The deaths of four men who were gunned down in separate and unrelated incidents have all been ruled unlawful killings by the Coroner’s Court.

The rulings were returned during a two-day inquest into the murders of Preston Rivers, Anthony Connor, Victor Yates and Damean Dwayne ‘Deebo’ Seymour.

Preston Rivers

Preston Rivers. – File photo

Rivers was 18 years old when he was gunned down outside his West Bay apartment in September 2011. During the inquest, the jury heard that at around 10pm, a lone gunman approached Rivers as he exited this then-girlfriend’s car and opened fire, shooting him in the lower back once and then twice in the head.

Detective Sergeant Peter Dean told the jury that Rivers died in what was “tit-for-tat gang war killings which were retaliatory in nature”.

Dean is the head of the RCIPS Serious Crime Review team, which is being profiled in the Compass’ exclusive Cold Case files series.

- Advertisement -

Rivers’ case remains an unsolved murder. However, Dean told the jury that two days after Rivers was killed, Jason Christian, a rival gang member, was also gunned down. The jury heard that inside Christian’s vehicle officers found a .38 calibre revolver, which was the same type of gun used in Rivers’ death.

The medical evidence presented to the jury stated that Rivers’ official cause of death was multiple gunshot wounds with the shot to the back of the head the fatal blow.

Anthony ‘Beenie’ Connor

Police cordoned off the parking lot of Mango Tree Restaurant and Bar where Anthony Connor was shot dead. –  Photo: Chris Court

Connor was gunned down while sitting in his SUV in October 2013 in the parking lot of the Mango Tree Restaurant and Bar in George Town.

Like Rivers, his death remains an unsolved murder. However, police said Connor’s past might have been a contributing factor in his death.

“Connor… had been out of prison for less than three months before he was killed,” Detective Inspector Sean Bryan told the jury.

He added, “It is clear he had a number of enemies, and the [senior investigating officer] has no doubt his murder was in revenge for something as opposed to a random act.”

The jury was shown CCTV footage of Connor as he left the bar with his then girlfriend and an unidentified man. The shooting was not caught on camera. Instead, the shadow of the assumed killer was captured, raising and lowering his hand at the exact time that Connor was shot.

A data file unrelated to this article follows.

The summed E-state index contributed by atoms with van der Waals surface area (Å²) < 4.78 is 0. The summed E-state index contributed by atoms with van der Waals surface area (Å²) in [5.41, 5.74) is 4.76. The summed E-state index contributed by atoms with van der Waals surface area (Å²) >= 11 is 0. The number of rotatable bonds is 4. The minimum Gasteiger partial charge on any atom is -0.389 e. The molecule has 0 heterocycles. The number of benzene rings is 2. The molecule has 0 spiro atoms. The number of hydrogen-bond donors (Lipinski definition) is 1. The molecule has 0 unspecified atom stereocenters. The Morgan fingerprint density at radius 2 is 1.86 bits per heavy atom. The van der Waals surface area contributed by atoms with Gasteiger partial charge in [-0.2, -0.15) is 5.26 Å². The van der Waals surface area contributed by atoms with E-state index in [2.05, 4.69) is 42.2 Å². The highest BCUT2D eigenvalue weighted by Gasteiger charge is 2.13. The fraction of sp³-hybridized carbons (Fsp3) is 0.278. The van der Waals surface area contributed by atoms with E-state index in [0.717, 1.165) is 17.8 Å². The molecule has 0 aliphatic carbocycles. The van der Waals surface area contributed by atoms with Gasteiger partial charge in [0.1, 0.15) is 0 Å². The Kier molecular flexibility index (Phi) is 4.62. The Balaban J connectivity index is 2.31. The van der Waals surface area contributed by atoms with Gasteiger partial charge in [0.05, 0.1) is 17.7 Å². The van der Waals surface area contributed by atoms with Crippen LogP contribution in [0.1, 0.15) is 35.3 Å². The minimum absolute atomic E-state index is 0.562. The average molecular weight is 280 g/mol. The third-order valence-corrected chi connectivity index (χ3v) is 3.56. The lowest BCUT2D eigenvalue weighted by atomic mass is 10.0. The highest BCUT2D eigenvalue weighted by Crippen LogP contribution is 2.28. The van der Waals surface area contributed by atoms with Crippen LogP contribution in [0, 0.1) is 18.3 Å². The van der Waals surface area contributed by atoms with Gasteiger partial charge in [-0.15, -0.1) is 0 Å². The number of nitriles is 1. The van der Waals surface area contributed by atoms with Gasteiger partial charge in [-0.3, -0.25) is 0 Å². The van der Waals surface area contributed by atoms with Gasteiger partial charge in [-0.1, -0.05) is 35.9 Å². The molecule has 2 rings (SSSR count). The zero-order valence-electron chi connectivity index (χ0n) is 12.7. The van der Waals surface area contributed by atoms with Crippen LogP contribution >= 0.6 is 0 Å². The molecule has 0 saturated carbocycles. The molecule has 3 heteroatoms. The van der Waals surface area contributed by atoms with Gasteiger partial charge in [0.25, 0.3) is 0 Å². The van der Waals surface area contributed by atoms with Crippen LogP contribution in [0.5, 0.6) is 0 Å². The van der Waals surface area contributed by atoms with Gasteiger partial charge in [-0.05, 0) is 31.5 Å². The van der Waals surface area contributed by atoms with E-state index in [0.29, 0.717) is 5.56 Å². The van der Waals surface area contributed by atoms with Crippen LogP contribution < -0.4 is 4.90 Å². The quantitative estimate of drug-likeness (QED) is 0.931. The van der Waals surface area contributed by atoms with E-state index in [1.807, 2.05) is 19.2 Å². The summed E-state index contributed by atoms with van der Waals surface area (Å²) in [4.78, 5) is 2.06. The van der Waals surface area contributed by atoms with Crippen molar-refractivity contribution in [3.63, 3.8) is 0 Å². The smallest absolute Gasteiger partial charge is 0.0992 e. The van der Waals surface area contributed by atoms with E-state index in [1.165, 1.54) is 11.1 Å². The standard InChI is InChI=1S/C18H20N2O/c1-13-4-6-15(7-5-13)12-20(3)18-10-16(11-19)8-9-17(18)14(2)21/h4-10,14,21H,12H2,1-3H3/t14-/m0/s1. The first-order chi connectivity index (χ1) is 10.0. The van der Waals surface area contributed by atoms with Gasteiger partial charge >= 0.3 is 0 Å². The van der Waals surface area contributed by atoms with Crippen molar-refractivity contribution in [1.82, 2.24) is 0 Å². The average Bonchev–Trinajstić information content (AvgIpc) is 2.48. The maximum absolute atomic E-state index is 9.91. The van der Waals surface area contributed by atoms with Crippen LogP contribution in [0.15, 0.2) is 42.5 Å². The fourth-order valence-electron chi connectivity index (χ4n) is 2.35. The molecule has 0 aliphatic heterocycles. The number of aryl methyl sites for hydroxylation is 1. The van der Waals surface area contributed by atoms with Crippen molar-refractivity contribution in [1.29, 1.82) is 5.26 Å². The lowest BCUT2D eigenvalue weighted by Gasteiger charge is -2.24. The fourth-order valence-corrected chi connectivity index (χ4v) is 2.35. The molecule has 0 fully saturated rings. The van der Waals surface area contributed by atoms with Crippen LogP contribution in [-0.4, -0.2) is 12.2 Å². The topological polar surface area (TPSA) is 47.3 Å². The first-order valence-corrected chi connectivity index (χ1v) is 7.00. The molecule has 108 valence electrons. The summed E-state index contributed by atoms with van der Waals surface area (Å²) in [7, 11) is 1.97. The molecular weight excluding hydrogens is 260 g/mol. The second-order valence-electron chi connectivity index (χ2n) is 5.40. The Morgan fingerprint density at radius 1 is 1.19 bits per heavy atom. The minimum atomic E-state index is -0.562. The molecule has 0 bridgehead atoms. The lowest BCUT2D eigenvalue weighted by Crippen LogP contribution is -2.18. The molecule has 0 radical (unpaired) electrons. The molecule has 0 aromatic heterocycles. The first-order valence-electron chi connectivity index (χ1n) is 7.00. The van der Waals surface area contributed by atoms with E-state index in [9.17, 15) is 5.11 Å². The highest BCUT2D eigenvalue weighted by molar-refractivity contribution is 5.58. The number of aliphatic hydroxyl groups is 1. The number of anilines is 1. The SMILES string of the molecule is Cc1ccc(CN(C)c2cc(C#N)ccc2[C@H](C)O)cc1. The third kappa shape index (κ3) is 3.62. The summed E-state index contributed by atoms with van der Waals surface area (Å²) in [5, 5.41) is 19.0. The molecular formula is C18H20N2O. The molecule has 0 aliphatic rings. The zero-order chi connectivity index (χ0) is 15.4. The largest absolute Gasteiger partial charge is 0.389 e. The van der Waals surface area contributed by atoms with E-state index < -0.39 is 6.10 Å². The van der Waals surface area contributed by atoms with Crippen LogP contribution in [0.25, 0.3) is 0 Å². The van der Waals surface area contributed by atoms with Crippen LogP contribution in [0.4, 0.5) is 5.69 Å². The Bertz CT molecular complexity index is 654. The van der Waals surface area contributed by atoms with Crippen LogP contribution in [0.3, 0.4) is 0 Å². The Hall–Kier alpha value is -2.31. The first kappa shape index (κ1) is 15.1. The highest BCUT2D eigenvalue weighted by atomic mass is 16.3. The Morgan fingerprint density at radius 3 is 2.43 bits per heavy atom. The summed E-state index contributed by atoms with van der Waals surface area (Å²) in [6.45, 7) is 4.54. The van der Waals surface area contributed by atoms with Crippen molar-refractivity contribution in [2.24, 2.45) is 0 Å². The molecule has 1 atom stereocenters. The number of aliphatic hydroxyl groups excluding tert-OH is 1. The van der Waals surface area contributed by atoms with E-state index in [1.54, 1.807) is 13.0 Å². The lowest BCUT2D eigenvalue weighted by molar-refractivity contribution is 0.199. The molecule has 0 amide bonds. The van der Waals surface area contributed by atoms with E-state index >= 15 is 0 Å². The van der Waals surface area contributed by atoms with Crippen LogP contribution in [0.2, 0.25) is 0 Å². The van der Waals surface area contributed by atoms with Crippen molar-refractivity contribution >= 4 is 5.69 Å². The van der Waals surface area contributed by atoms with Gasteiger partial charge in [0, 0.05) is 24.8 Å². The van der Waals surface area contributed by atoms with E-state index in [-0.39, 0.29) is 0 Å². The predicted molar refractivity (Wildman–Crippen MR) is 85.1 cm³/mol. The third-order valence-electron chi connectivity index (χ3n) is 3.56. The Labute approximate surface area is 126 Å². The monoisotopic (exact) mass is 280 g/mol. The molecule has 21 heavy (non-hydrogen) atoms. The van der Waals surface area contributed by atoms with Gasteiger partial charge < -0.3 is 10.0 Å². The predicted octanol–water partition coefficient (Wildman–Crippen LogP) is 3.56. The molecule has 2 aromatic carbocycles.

Connor’s autopsy ruled that his cause of death was a single gunshot wound to the chest.

Victor Yates

Victor Yates. – File photo

22-year-old Victor Yates was shot and killed along Watercourse Road in January 2015. Although his case remains officially unsolved, Detective Inspector Collins Oremule said all the evidence points to one man as the killer.

“There were multiple people who said they saw [the killer], and before his death, he confessed to a close friend that he had in fact pulled the trigger,” Oremule said.

A suspect was arrested in connection with Yates’ death; however, when no witnesses came forward, he was released.

The court heard that a possible reason why Yates was murdered was because of a misunderstanding.

“We were told that days before Yates was killed, he was riding a motorcycle that was backfiring, and those sounds might have been mistaken for gunshots, because days later, before his death, a house that he was staying at was shot up,” said Oremule.

While presiding over the inquest hearings, Magistrate Angelyn Hernandez read an excerpt from a Cayman Compass article, in Which Yates’ father called on the community to come forward.

“This was a father’s plea for justice,” said Hernandez. “It is clear that many people witnessed this event, but no one came forward.”

Damean Dwayne ‘Deebo’ Seymour

Police swarm the scene of the fatal shooting of Damean Dwayne ‘Deebo’ Seymour, in George Town Scranton’s neighbourhood. Seymour was found dead in the street near the intersection of Martin Drive and Tigris Street. – Photo: Brent Fuller

Seymour was gunned down in a shooting along Martin Drive, George Town in November 2016.

The medical report revealed that Seymour was shot five times, three times in the head, and twice in the torso.

The jury heard that Seymour was a known drug dealer, who had served several sentences for drug- and assault-related matters, and he was also the suspect in a murder inquiry.

Oremule told the court, “There is CCTV video that shows a black Honda motorcar driving around the area several times before Seymour was killed. That same car was the vehicle that was eventually used to transport the gunman away from the scene a short distance way.”

Oremule said the woman who owns the car was arrested and questioned. She denied having played any role in Seymour’s death. The killer was never located, and the bullets recovered from the scene did not return any positive matches to the RCIPS’ data base.

“Our enquiries led us to Jamaica. However, we have not been able to identify a person who could be the killer,” said Oremule. “But investigations are ongoing.”

The rulings

Before returning their ruling in each case, Hernandez told the jury that in order for them to return a verdict of an unlawful killing they had to be certain that the killing was not committed by way of a legal act such as self-defence, nor could it have been an accident, as “as an unlawful killing was a criminal matter which required a high standard of certainty”.

In each case, the jury deliberated and returned unanimous verdicts of unlawful killing.

- Advertisement -

Support local journalism. Subscribe to the all-access pass for the Cayman Compass.

Subscribe now


  1. It’s very worrying that people saw some of these murders but were, apparently, so scared of reprisals they would sooner let a killer go free than be a witness.

    How can we better protect the identity of witnesses to make this fear go away?